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Recent tax ruling affects M&A negotiations

Recent tax ruling affects M&A negotiations
13 Jun 2017

Taxand USA describes the IRS’s willingness to bifurcate amortisable intangibles where anti-churning is an issue.

When it comes to acquisitions and tax, there is nothing buyers love more than a good step-up. Check that — a great step-up. A step-up in the tax basis of the acquired assets allows the buyer to amortise the resulting identifiable intangibles and goodwill/going concern over a 15-year period. A step-up in tax basis can be achieved through several acquisition structures (direct asset purchase, purchase of partnership interests, purchase of S corporation in connection with a Section 338(h)(10) election, Section 336(e) election, etc.).

Unfortunately, when dealing with a business that has certain intangibles, specifically goodwill, going concern and trademarks (and possibly workforce) that existed prior to 10 August 1993, the nefarious anti-churning rules come into play that may taint the step-up and limit or disallow the amortisation of the aforementioned intangibles. However, on 3 March 2017, the IRS released Private Letter Ruling (PLR) 201709003, which gives hope to buyers purchasing a business with potential anti-churning assets.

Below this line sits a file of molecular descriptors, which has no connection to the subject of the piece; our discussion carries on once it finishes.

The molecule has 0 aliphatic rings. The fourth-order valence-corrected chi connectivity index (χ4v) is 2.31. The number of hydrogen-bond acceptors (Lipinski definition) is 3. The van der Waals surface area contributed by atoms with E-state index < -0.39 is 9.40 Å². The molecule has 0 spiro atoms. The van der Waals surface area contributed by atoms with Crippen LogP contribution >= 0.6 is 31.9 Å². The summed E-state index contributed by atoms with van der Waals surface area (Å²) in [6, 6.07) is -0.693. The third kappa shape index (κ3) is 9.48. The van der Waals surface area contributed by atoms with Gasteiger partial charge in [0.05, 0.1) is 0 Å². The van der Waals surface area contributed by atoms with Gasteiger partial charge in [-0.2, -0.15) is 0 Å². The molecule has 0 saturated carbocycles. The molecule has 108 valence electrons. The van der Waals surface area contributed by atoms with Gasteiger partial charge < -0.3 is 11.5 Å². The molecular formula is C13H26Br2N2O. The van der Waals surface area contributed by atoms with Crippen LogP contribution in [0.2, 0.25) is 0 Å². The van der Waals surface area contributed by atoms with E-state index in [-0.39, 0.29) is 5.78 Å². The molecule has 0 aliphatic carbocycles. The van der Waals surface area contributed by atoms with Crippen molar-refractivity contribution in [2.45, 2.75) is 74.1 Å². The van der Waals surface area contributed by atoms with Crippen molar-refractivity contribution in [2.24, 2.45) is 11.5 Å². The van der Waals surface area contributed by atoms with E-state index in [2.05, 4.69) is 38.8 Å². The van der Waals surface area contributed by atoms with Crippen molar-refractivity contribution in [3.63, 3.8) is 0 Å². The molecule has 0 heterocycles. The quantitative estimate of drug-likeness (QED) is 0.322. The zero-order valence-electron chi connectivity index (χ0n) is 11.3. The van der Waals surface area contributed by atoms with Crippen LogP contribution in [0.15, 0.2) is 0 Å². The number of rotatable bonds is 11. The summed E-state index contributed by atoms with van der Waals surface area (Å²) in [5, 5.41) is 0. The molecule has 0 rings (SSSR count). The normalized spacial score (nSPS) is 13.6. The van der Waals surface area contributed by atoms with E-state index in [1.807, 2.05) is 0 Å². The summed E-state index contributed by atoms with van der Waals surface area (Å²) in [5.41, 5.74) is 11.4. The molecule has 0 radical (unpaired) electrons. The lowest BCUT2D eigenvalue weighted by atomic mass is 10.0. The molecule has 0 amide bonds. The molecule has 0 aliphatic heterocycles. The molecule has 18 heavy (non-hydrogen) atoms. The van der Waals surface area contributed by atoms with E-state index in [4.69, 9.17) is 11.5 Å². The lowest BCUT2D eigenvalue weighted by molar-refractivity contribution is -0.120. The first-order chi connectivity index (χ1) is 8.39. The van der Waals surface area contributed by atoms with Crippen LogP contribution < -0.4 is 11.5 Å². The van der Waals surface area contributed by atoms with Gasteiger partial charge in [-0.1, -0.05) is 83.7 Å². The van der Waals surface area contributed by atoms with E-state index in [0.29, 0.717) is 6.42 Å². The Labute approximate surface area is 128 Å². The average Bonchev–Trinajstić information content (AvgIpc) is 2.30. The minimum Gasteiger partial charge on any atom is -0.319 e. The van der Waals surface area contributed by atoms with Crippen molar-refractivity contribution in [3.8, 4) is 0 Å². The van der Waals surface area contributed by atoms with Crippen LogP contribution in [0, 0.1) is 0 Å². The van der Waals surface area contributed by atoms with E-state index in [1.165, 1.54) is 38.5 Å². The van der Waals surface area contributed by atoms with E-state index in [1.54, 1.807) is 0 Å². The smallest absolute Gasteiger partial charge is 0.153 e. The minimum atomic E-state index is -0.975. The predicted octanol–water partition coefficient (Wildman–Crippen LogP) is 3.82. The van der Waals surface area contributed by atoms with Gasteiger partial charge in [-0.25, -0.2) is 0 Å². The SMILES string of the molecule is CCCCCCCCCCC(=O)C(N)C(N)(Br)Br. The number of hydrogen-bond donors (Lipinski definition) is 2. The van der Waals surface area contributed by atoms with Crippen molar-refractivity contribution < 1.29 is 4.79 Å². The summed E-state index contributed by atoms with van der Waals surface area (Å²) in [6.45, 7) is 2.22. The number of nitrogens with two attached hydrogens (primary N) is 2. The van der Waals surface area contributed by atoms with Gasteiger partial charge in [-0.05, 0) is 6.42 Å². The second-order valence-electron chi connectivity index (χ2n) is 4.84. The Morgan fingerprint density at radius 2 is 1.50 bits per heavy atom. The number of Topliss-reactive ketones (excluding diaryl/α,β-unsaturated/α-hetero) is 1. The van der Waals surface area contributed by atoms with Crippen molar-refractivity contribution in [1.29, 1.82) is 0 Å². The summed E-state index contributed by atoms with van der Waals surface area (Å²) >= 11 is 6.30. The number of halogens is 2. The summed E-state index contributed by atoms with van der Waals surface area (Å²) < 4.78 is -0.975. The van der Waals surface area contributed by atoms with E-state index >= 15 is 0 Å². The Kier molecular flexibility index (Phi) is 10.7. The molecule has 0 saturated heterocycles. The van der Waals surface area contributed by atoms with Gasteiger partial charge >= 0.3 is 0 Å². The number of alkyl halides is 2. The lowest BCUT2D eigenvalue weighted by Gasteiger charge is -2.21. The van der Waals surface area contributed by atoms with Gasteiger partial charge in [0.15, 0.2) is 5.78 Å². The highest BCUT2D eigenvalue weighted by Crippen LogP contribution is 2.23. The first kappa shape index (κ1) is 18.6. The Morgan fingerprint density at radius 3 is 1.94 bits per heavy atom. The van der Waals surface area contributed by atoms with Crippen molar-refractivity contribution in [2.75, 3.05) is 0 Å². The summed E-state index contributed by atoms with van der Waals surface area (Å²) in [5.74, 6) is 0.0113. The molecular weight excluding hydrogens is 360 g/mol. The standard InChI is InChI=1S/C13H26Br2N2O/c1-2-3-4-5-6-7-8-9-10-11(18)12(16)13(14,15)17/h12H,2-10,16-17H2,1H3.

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Your Taxand contact for further queries is:
Patrick Hoehne
T. +1 415 490 2134
E. phoehne@alvarezandmarsal.com

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Taxand's Take

This is great news for sellers and buyers alike that have been able to track and trace the source of their step-ups. Documentation of transactions with related elections, such as Section 754 elections, that give rise to step-ups is paramount in defending a company’s deductions before federal or state taxing authorities. Moreover, tracing transactions that give rise to deductions is especially important when a selling company is looking to monetise the step-up in a future sale.

Taxand's Take Author